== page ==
Local performer T. Mychael Rambo celebrates black men and their children in an event Saturday at the Fitzgerald.
T. Mychael Rambo ticks off the three incidents that aroused his inner paternalism.
First, working in a school residency, Rambo asked fifth-graders to write about their dads. Some got into it; others stared vacantly; one slid the paper off his desk and crumpled it.
Second, Rambo was emceeing an event for an African-American organization and announced he would give a door prize to the first man in the audience to come up with a photo of his children. Several popped up but when Rambo stipulated that the dads had to be in the photo, the men sat down.
Lastly, after a friend's death, the man's 13-year-old son came to Rambo for help in tying his tie for the funeral. Task accomplished, Rambo looked up and saw a line of young boys with ties in hand.
"Tie-tying has cultural significance," Rambo said recently. "It signals professionalism, potential. Not having that skill changes the horizon."
The incident gave a name to Rambo's efforts to create an artistic event for African-American fathers and their children. "Tying the Knot -- Songs of Our Fathers" will feature song, dance and spoken word Saturday night at the Fitzgerald Theater in St. Paul. Rambo is bringing a bunch of friends and artists, including poet Alexs Pate, singers Jearlyn Steele and Bruce Henry, actors Aimee K. Bryant and Kevin D. West and playwrights Marion McClinton and Carlyle Brown.
Minnesota Public Radio and the groups Dads Make a Difference, Save Our Sons and Obsidian Arts are joining in the partnership.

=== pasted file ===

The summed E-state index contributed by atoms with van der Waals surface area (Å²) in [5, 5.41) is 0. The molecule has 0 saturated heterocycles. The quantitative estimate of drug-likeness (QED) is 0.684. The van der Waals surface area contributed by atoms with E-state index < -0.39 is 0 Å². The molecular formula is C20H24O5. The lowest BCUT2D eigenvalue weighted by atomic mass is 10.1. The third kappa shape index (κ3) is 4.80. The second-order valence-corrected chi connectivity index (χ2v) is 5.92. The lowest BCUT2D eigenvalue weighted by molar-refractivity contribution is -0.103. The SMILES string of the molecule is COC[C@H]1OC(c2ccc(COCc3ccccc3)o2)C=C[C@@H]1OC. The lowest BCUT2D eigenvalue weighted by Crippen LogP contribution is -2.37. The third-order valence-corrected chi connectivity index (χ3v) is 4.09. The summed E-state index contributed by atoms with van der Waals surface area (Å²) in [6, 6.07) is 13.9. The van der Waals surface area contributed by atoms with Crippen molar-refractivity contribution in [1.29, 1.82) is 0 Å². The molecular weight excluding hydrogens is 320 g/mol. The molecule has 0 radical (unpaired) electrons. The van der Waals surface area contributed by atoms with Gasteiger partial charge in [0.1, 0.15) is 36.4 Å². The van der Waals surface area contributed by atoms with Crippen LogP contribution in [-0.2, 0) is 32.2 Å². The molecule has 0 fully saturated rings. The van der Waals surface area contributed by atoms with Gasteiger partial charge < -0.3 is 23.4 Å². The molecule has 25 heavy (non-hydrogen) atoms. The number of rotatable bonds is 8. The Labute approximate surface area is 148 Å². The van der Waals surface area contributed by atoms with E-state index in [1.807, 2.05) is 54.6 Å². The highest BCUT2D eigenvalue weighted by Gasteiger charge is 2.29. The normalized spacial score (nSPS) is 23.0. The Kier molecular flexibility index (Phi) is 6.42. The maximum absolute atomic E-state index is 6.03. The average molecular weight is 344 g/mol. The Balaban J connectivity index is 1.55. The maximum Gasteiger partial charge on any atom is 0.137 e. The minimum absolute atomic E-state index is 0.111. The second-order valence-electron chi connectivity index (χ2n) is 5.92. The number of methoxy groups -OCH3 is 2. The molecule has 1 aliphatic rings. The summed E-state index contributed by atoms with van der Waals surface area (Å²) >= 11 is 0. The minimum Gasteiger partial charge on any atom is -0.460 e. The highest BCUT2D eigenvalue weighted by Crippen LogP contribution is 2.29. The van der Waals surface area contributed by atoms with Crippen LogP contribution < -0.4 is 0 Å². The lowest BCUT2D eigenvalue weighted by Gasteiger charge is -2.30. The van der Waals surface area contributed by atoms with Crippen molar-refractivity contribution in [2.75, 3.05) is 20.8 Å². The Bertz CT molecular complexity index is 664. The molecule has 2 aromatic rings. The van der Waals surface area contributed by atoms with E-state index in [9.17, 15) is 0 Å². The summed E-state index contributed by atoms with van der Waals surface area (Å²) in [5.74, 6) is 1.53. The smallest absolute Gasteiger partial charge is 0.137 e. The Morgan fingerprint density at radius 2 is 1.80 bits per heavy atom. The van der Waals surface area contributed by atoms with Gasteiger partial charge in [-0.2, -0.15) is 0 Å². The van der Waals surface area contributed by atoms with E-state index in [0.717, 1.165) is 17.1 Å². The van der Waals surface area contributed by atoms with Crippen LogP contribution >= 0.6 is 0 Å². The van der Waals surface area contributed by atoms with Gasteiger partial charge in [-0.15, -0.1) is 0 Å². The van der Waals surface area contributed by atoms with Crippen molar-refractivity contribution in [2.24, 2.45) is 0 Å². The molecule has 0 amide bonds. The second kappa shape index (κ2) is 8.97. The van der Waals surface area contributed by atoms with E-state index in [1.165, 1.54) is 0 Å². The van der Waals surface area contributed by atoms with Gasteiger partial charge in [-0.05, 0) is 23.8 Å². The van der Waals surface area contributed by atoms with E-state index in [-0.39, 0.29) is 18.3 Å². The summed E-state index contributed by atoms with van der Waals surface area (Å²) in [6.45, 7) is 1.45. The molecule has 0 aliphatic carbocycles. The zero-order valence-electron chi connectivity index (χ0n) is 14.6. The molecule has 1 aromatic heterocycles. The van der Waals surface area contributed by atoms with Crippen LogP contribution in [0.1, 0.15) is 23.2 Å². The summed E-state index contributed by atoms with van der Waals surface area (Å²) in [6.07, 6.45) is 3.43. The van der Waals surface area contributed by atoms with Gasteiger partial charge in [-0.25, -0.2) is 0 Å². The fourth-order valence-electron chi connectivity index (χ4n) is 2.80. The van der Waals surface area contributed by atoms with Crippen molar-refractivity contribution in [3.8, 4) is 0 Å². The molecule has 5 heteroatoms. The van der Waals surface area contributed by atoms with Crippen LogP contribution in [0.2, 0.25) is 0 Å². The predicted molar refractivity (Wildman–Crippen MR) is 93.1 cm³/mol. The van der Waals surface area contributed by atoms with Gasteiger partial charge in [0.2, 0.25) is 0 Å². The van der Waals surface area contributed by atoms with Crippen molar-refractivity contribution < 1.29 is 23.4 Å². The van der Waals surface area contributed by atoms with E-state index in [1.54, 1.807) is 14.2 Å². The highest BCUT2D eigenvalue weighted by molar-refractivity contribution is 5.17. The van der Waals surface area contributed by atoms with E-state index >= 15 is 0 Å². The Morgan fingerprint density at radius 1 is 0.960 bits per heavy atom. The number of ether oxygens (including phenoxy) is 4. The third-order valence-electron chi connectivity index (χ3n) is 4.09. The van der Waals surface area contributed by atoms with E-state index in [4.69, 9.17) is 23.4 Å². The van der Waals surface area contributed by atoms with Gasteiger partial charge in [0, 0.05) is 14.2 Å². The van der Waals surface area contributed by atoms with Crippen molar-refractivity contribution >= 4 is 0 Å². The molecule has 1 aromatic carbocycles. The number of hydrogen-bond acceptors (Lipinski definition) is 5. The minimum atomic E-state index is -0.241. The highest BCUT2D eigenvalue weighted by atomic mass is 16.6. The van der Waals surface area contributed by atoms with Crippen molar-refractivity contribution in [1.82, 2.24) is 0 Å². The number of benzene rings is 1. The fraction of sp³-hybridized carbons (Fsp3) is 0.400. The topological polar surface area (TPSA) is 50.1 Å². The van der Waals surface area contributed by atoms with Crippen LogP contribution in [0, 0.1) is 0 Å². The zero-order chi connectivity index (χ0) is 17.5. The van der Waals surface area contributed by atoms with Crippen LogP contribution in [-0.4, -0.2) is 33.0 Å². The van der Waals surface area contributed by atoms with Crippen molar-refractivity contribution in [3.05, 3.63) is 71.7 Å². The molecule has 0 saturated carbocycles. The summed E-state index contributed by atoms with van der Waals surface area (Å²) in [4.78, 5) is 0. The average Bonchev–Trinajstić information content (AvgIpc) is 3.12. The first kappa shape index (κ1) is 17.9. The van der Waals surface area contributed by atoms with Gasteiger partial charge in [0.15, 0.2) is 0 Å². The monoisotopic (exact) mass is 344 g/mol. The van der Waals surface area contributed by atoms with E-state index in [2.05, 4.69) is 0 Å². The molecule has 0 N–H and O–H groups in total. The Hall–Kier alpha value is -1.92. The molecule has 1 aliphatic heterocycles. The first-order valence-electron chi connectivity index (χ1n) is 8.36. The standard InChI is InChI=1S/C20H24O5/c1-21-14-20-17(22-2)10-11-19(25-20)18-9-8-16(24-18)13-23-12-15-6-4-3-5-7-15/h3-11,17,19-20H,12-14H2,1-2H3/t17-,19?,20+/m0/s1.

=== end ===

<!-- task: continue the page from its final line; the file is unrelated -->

"If nothing more happens on the 16th, at least we have opened up a pathway," Rambo said. "Art opens and heals a wound at the same time."
Tying the knot means tying the threads of our community together, said Rambo, who speaks with the passion of a revivalist preacher about his mission to reconnect positive images of black men with their children.
"We need to elevate the voices of African-American men and cut through the negative images," he said. "We need to look at the choir director, the schoolteacher, the coach."
A father's ultimatum
Rambo was wasting a life in Texas when his father back in Massachusetts gave him a one-way ticket to Minnesota in the late 1980s. It was up to Rambo whether he would use the ticket to seek treatment for chemical dependency. He did the work and began slowly rebuilding.
His first apartment in the Twin Cities was across the street from Penumbra Theatre, where he formed a long and fruitful relationship with its director, Lou Bellamy. His natural talent was always there and as more people became aware of him, his career as an artist and educator blossomed. He does teaching residencies in schools and is in demand as an emcee, singer and actor. He has worked at most of the major theaters in the Twin Cities. He won a Sally Award from the Ordway Center and a regional Emmy for his work.
Though Rambo is not a biological father, he considers himself an artistic father and mentor. His "Tying the Knot" project is trying to create a community that talks about the role of men, the stability of families and the appreciation due fathers. The event at the Fitzgerald, he said, is part of the work "that gets me up in the morning."
"Service is the rent due for living on this planet," Rambo said. "Giving back makes you whole."